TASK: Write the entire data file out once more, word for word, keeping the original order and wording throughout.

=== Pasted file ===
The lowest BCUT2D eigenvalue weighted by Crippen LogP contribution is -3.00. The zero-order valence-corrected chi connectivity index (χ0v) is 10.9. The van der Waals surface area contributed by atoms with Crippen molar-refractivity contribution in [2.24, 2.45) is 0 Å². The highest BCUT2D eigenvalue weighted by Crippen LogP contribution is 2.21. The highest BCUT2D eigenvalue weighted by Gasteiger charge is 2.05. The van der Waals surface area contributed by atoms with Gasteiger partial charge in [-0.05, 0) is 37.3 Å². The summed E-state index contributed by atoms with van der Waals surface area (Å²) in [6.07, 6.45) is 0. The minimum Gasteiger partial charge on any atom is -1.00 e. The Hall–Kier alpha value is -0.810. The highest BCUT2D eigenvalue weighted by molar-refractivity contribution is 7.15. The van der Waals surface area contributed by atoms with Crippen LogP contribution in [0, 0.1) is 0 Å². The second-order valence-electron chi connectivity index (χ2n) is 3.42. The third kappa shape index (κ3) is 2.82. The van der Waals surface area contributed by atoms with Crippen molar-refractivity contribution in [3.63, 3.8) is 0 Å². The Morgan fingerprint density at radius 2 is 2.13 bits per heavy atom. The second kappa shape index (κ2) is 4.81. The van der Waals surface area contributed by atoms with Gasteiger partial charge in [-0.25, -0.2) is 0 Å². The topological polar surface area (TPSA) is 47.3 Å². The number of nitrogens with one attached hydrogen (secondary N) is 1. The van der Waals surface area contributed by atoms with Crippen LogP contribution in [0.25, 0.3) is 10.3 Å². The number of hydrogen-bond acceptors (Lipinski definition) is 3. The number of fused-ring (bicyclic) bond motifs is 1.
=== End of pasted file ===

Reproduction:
The lowest BCUT2D eigenvalue weighted by Crippen LogP contribution is -3.00. The zero-order valence-corrected chi connectivity index (χ0v) is 10.9. The van der Waals surface area contributed by atoms with Crippen molar-refractivity contribution in [2.24, 2.45) is 0 Å². The highest BCUT2D eigenvalue weighted by Crippen LogP contribution is 2.21. The highest BCUT2D eigenvalue weighted by Gasteiger charge is 2.05. The van der Waals surface area contributed by atoms with Gasteiger partial charge in [-0.05, 0) is 37.3 Å². The summed E-state index contributed by atoms with van der Waals surface area (Å²) in [6.07, 6.45) is 0. The minimum Gasteiger partial charge on any atom is -1.00 e. The Hall–Kier alpha value is -0.810. The highest BCUT2D eigenvalue weighted by molar-refractivity contribution is 7.15. The van der Waals surface area contributed by atoms with Crippen LogP contribution in [0, 0.1) is 0 Å². The second-order valence-electron chi connectivity index (χ2n) is 3.42. The third kappa shape index (κ3) is 2.82. The van der Waals surface area contributed by atoms with Crippen molar-refractivity contribution in [3.63, 3.8) is 0 Å². The Morgan fingerprint density at radius 2 is 2.13 bits per heavy atom. The second kappa shape index (κ2) is 4.81. The van der Waals surface area contributed by atoms with Gasteiger partial charge in [-0.25, -0.2) is 0 Å². The topological polar surface area (TPSA) is 47.3 Å². The number of nitrogens with one attached hydrogen (secondary N) is 1. The van der Waals surface area contributed by atoms with Crippen LogP contribution in [0.25, 0.3) is 10.3 Å². The number of hydrogen-bond acceptors (Lipinski definition) is 3. The number of fused-ring (bicyclic) bond motifs is 1.